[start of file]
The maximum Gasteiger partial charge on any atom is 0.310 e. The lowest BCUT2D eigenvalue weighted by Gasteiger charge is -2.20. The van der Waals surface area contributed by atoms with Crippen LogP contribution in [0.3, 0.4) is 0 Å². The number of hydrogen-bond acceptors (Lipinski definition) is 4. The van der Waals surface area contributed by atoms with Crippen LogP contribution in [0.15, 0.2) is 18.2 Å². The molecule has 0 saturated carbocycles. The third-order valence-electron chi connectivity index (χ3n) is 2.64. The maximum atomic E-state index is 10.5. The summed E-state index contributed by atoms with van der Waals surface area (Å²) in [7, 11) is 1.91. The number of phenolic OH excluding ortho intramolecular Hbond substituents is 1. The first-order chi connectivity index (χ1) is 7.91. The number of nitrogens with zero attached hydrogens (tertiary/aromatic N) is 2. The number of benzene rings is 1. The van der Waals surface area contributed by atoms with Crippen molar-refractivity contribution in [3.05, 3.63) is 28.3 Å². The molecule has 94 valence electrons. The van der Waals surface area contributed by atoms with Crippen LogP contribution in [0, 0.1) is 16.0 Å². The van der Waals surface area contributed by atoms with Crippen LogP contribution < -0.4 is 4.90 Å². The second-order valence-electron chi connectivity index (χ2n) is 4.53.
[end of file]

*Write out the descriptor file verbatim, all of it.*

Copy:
The maximum Gasteiger partial charge on any atom is 0.310 e. The lowest BCUT2D eigenvalue weighted by Gasteiger charge is -2.20. The van der Waals surface area contributed by atoms with Crippen LogP contribution in [0.3, 0.4) is 0 Å². The number of hydrogen-bond acceptors (Lipinski definition) is 4. The van der Waals surface area contributed by atoms with Crippen LogP contribution in [0.15, 0.2) is 18.2 Å². The molecule has 0 saturated carbocycles. The third-order valence-electron chi connectivity index (χ3n) is 2.64. The maximum atomic E-state index is 10.5. The summed E-state index contributed by atoms with van der Waals surface area (Å²) in [7, 11) is 1.91. The number of phenolic OH excluding ortho intramolecular Hbond substituents is 1. The first-order chi connectivity index (χ1) is 7.91. The number of nitrogens with zero attached hydrogens (tertiary/aromatic N) is 2. The number of benzene rings is 1. The van der Waals surface area contributed by atoms with Crippen molar-refractivity contribution in [3.05, 3.63) is 28.3 Å². The molecule has 94 valence electrons. The van der Waals surface area contributed by atoms with Crippen LogP contribution in [0, 0.1) is 16.0 Å². The van der Waals surface area contributed by atoms with Crippen LogP contribution < -0.4 is 4.90 Å². The second-order valence-electron chi connectivity index (χ2n) is 4.53.